Comparative Outcomes of Empagliflozin to Dapagliflozin in HF Patients

Quick Takes

  • Empagliflozin is associated with reduced all-cause mortality and hospitalization when compared to dapagliflozin in patients with HF.
  • Results were driven by a reduction in hospitalization at 1 year with no significant differences in mortality between empagliflozin and dapagliflozin.

Study Questions:

Are there differences between empagliflozin and dapagliflozin for the composite outcome of all-cause mortality and hospitalization in patients with heart failure (HF)?


Patients with HF and no prior exposure to a sodium-glucose cotransporter-2 (SGLT2) inhibitor newly started on empagliflozin or dapagliflozin were identified from the TriNetX Research Collaborative Network database of 81 health care organizations. Empagliflozin-treated patients were designated as the intervention group and those receiving dapagliflozin were the comparator group. An intent-to-treat study design was used, analyzing patients according to the initial SGLT2 inhibitor prescribed.

The primary outcome was the composite of all-cause mortality or hospitalization from day zero (first day of SGLT2 inhibitor treatment) through 1-year follow-up. Cause-specific mortality or hospitalizations were not able to be determined due to database limitations. Secondary outcomes included all-cause mortality, hospitalization, and last measured glycated hemoglobin (HbA1c). Adverse effects evaluated were urinary tract infections and diabetic ketoacidosis. Covariables including demographics, comorbidities, glomerular filtration rate, HbA1c, natriuretic peptides, left ventricular ejection fraction (LVEF), and hospitalizations were extracted.

Propensity scores were generated for empagliflozin vs. dapagliflozin initiation using logistic regression and included covariables in the model. Cohort identification and statistical analyses were conducted using the TriNetX Platform Query Builder and Analytics Functions, respectively.


There were 744,914 patients with HF and naïve to SGLT2 inhibitor therapy available in the database, of which 15,976 (56.9%) received empagliflozin and 12,099 (43.1%) received dapagliflozin. After matching for demographics, diagnoses, and medication use, there were 11,077 in each group. Patients receiving empagliflozin were 57.9% male, 19.6% Black, and 59.9% White. Those treated with dapagliflozin were 61.5% male, 20.2% Black, and 58.9% White.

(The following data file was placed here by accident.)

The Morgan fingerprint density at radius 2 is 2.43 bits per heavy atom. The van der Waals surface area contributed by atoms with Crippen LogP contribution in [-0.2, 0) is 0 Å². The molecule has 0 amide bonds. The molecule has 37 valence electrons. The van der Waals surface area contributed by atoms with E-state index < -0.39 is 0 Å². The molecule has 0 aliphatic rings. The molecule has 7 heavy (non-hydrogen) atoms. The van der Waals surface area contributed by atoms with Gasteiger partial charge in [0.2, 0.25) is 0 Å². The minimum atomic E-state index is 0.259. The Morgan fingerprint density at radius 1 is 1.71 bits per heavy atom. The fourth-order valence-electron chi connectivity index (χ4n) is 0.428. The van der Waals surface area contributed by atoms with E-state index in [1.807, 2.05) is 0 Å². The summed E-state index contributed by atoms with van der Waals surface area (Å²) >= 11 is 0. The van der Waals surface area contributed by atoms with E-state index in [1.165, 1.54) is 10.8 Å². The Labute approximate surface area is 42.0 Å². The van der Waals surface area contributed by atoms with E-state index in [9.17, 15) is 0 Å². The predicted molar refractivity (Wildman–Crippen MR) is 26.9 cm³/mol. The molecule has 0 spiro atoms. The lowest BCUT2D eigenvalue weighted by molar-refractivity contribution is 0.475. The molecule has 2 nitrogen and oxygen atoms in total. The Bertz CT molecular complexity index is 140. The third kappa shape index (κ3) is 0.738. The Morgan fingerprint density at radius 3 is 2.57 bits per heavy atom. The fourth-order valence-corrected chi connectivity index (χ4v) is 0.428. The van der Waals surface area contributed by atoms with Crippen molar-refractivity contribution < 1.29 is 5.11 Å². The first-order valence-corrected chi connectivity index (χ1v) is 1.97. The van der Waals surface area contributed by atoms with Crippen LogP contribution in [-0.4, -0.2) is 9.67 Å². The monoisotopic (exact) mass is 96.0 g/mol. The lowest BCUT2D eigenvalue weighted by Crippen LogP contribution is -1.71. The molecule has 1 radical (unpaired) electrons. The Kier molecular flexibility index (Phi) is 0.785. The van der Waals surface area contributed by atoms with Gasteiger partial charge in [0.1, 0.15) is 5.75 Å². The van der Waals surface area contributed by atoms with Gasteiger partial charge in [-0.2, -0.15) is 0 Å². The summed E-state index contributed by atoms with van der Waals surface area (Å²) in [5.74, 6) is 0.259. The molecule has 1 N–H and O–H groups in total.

Empagliflozin-treated patients were less likely to experience the primary composite outcome of all-cause mortality or hospitalization compared with those treated with dapagliflozin, 3,545 [32.2%] vs. 3,828 [34.8%] events (hazard ratio [HR], 0.90; 95% confidence interval [CI], 0.86-0.94) within 1 year of SGLT2 inhibitor initiation. Patients receiving empagliflozin were also less likely to be hospitalized compared to those receiving dapagliflozin (HR, 0.90; 95% CI, 0.86-0.94). All-cause mortality did not differ between groups (HR, 0.91; 95% CI, 0.82-1.00). Mean HbA1c and adverse event rates did not differ between groups.


In this study, patients with HF and no prior SGLT2 inhibitor use treated with empagliflozin were less likely to experience all-cause mortality or hospitalization compared with patients treated with dapagliflozin during the first year of use. Composite endpoint differences were driven by a reduction in hospitalization for empagliflozin-treated patients, as there were no significant differences in mortality between groups.


Both empagliflozin and dapagliflozin have been proven to reduce cardiovascular death and HF hospitalizations in patients with HF in respective randomized controlled trials. Empagliflozin has been shown to result in improved LVEF and functional status compared to dapagliflozin in a single-center retrospective study but comparisons of clinically important patient-centered outcomes for HF for the two SGLT2 inhibitors are lacking. Results of the current trial, together with the prior study, suggest differences may exist in the degree of cardiac remodeling between agents within the SGLT2 class. However, a recent meta-analysis showed similar improvements in cardiovascular outcomes between empagliflozin and dapagliflozin when compared to placebo. Disparity in results may be attributed to differences in medication adherence and/or difference in comorbidity burden and treatments. Future studies should aim to directly compare outcomes of empagliflozin and dapagliflozin in a comparative effectiveness randomized controlled trial.

Clinical Topics: Heart Failure and Cardiomyopathies, Acute Heart Failure, Cardiovascular Care Team

Keywords: Heart Failure, Novel Agents, Sodium-Glucose Transporter 2 Inhibitors

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